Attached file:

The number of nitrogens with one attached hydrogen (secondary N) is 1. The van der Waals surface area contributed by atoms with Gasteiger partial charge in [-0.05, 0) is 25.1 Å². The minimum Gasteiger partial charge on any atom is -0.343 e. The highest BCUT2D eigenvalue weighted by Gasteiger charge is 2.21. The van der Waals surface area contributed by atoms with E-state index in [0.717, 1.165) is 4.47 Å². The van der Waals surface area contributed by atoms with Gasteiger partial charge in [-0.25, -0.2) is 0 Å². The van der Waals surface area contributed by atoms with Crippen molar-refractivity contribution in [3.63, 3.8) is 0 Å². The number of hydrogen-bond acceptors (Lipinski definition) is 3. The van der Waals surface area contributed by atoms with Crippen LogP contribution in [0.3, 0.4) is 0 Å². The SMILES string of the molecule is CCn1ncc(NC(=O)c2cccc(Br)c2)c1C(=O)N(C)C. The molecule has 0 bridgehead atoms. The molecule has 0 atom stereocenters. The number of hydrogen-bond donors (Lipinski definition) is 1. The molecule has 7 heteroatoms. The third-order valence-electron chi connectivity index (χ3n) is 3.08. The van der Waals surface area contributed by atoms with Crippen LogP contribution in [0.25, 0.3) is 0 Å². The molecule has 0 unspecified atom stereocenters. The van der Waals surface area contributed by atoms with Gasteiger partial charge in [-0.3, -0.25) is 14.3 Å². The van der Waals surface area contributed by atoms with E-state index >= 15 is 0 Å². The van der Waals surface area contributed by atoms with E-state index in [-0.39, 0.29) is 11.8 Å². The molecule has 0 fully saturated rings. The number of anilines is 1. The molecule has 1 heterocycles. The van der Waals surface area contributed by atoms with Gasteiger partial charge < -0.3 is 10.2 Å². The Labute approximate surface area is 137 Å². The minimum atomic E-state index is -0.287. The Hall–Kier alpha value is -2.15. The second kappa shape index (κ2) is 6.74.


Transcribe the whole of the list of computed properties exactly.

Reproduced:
The number of nitrogens with one attached hydrogen (secondary N) is 1. The van der Waals surface area contributed by atoms with Gasteiger partial charge in [-0.05, 0) is 25.1 Å². The minimum Gasteiger partial charge on any atom is -0.343 e. The highest BCUT2D eigenvalue weighted by Gasteiger charge is 2.21. The van der Waals surface area contributed by atoms with E-state index in [0.717, 1.165) is 4.47 Å². The van der Waals surface area contributed by atoms with Gasteiger partial charge in [-0.25, -0.2) is 0 Å². The van der Waals surface area contributed by atoms with Crippen molar-refractivity contribution in [3.63, 3.8) is 0 Å². The number of hydrogen-bond acceptors (Lipinski definition) is 3. The van der Waals surface area contributed by atoms with Crippen LogP contribution in [0.3, 0.4) is 0 Å². The SMILES string of the molecule is CCn1ncc(NC(=O)c2cccc(Br)c2)c1C(=O)N(C)C. The molecule has 0 bridgehead atoms. The molecule has 0 atom stereocenters. The number of hydrogen-bond donors (Lipinski definition) is 1. The molecule has 7 heteroatoms. The third-order valence-electron chi connectivity index (χ3n) is 3.08. The van der Waals surface area contributed by atoms with Crippen LogP contribution in [0.25, 0.3) is 0 Å². The molecule has 0 unspecified atom stereocenters. The van der Waals surface area contributed by atoms with Gasteiger partial charge in [-0.3, -0.25) is 14.3 Å². The van der Waals surface area contributed by atoms with E-state index >= 15 is 0 Å². The van der Waals surface area contributed by atoms with E-state index in [-0.39, 0.29) is 11.8 Å². The molecule has 0 fully saturated rings. The number of anilines is 1. The molecule has 1 heterocycles. The van der Waals surface area contributed by atoms with Gasteiger partial charge < -0.3 is 10.2 Å². The Labute approximate surface area is 137 Å². The minimum atomic E-state index is -0.287. The Hall–Kier alpha value is -2.15. The second kappa shape index (κ2) is 6.74.